Convertions between char and short/byte are regarded as narrowing and thus they will require a cast to compile. But the section 5.2 in the JLS explains that the asigment conversion allows a certain type of primitive narrowing convertion if the following is true:
" * The expression is a constant expression of type byte, short, char or int.
* The type of the variable is byte, short, or char.
* The value of the expression (which is known at compile time, because it is a constant expression) is representable in the type of the variable.
"
So if b is byte and s is short these lines compiles:
b='a';
s='a';
because 97 is value representable both in byte and short.
But these ones require a cast:
b=(byte)'\u0080';
s=(short)'\u8000';


SCJP2. Please Indent your code using UBB Code
Nain Hwu
Ranch Hand

Joined: Sep 16, 2001
Posts: 139
As Jose mentioned earlier,
the assignments you have question on are
not assigning compile-time constants to
variables, even though they seem to have
values within the range of the target
variables.
Therefore, if your code is changed as
follows, you won't need cast:

Hope this help.

[This message has been edited by Nain Hwu (edited October 08, 2001).]
Adrian Muscalu
Ranch Hand

Joined: May 08, 2000
Posts: 73
It's strange while the previous piece of code works, this one doesn't:
final byte b;
{
b=97;
char ch = b;
}
Any ideas regarding the cause? Please excuse for the "off-topic" message.


SCJP2, SCWCD
Ragu Sivaraman
Ranch Hand

Joined: Jul 20, 2001
Posts: 464
Originally posted by Adrian Muscalu:
It's strange while the previous piece of code works, this one doesn't:
final byte b;
{
b=97;
char ch = b;
}
Any ideas regarding the cause? Please excuse for the "off-topic" message.

Implicit conversion will work under the following conditions
1. Initilization and declaration occurs in a single line of code
2. +=
3. use of final modifier to make it as a constant expression
In the above code, I believe
b= 97 is not considered as a constant expression, even though
this feature of initializing final in a constructor/instance block came in jdk version 1.2 or 1.3 (not sure)

correct me if i am wrong

Nain Hwu
Ranch Hand

Joined: Sep 16, 2001
Posts: 139

t's strange while the previous piece of code works, this one doesn't:
final byte b;
{
b=97;
char ch = b;
}

Compile-time constants are defined in JLS 15.28.
In particular, see this regarding final variable:

Simple names that refer to final variables whose initializers are constant expressions

So, in order to make a final variable
as compile-time constant, it must have
a initializer when it is defined.
In other words, it can not be a blank
final, which is assigned with a value,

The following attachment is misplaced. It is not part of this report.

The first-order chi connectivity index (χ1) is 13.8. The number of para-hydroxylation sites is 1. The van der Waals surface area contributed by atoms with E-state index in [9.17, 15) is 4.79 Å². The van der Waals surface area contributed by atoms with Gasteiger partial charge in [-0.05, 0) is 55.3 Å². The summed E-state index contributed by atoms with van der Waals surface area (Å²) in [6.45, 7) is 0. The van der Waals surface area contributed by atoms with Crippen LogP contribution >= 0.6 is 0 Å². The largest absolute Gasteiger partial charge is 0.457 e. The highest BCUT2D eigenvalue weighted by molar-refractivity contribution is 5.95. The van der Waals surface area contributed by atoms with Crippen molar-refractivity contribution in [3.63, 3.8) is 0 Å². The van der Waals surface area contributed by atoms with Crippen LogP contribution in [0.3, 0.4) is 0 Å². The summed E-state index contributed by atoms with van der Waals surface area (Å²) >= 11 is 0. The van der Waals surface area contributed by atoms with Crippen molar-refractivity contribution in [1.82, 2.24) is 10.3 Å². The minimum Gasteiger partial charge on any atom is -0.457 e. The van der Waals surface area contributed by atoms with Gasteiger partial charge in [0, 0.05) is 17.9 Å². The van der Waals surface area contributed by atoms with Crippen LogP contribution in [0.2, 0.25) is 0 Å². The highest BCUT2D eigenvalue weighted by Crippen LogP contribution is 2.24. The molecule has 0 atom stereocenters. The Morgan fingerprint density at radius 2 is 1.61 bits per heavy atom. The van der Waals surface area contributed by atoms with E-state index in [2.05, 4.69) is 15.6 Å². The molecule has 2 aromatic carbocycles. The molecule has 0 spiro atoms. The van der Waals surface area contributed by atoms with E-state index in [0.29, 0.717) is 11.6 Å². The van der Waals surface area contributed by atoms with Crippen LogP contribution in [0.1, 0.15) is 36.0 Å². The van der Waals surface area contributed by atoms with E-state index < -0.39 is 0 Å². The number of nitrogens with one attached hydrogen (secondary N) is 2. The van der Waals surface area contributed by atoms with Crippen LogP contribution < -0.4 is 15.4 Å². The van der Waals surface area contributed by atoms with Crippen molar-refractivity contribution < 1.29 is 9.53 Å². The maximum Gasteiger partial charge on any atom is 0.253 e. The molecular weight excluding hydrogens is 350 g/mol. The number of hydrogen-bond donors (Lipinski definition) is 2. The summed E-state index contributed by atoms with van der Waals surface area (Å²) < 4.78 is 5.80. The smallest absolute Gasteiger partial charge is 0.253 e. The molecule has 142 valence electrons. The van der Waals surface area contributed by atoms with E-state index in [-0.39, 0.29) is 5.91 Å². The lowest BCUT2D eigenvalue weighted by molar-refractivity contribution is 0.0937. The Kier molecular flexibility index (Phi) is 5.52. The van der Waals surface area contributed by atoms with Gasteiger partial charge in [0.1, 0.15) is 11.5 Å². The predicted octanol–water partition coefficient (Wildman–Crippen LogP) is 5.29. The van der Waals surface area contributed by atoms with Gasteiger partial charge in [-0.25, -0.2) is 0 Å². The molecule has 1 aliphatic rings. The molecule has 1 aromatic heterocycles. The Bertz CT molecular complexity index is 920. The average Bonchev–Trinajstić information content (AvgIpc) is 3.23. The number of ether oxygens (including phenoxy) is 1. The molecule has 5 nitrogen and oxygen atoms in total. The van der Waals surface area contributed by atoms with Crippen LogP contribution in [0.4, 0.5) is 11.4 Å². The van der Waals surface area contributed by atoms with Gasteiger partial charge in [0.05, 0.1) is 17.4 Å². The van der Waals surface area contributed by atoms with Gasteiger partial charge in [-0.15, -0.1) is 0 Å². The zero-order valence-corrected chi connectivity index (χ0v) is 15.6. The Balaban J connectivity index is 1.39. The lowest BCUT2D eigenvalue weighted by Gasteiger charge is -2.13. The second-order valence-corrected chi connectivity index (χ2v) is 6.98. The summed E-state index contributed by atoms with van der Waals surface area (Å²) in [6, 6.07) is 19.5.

as you have tried.
[This message has been edited by Nain Hwu (edited October 09, 2001).]
rajashree ghatak
Ranch Hand

Joined: Mar 10, 2001
Posts: 151
hi all,
i just tried out foll code which give compile error asking for explicit cast
final char ch='c';
byte b='a'; //1
short s='b'; //2
byte b1=ch; //3
all the above 3 assignments require explicit cast.
why is it so when according to JLS:
Convertions between char and short/byte are regarded as narrowing and thus they will require a cast to compile. But the section 5.2 in the JLS explains that the asigment conversion allows a certain type of primitive narrowing convertion if the following is true:
" * The expression is a constant expression of type byte, short, char or int.
* The type of the variable is byte, short, or char.
* The value of the expression (which is known at compile time, because it is a constant expression) is representable in the type of the variable.
"
kindly explain.
rajashree.
Nain Hwu
Ranch Hand

Joined: Sep 16, 2001
Posts: 139
rajashree,
It should compile fine. Will you please show us your code?
Jose Botella
Ranch Hand

Joined: Jul 03, 2001
Posts: 2120
This question is very interesting:

I think the explanation can't be :

Simple names that refer to final variables whose initializers are constant expressions

because the initializer of b is 97 which is a constant expresion.
I think the compiler doesn't regard blank finals as contant expresions because they could be initialized with a different value in each constructor. Given that the aim of constants expresions is inlining of its values the compiler could not subtitute each appearance of the field by its value if there are more than one.
Nain Hwu
Ranch Hand

Joined: Sep 16, 2001
Posts: 139
Jose,
Thanks for correction.
Anonymous
Ranch Hand

Joined: Nov 22, 2008
Posts: 18944
<pre>
class haa{
public static void main(String[] args){
final char ch='c';
byte b='a'; //1
short s='b'; //2
byte b1=ch; //3
}
}
</pre>
This code compiles just fine. Rajshree, have you figured out why it failed to compile on your machine?
Shyam
[This message has been edited by Shyamsundar Gururaj (edited October 09, 2001).]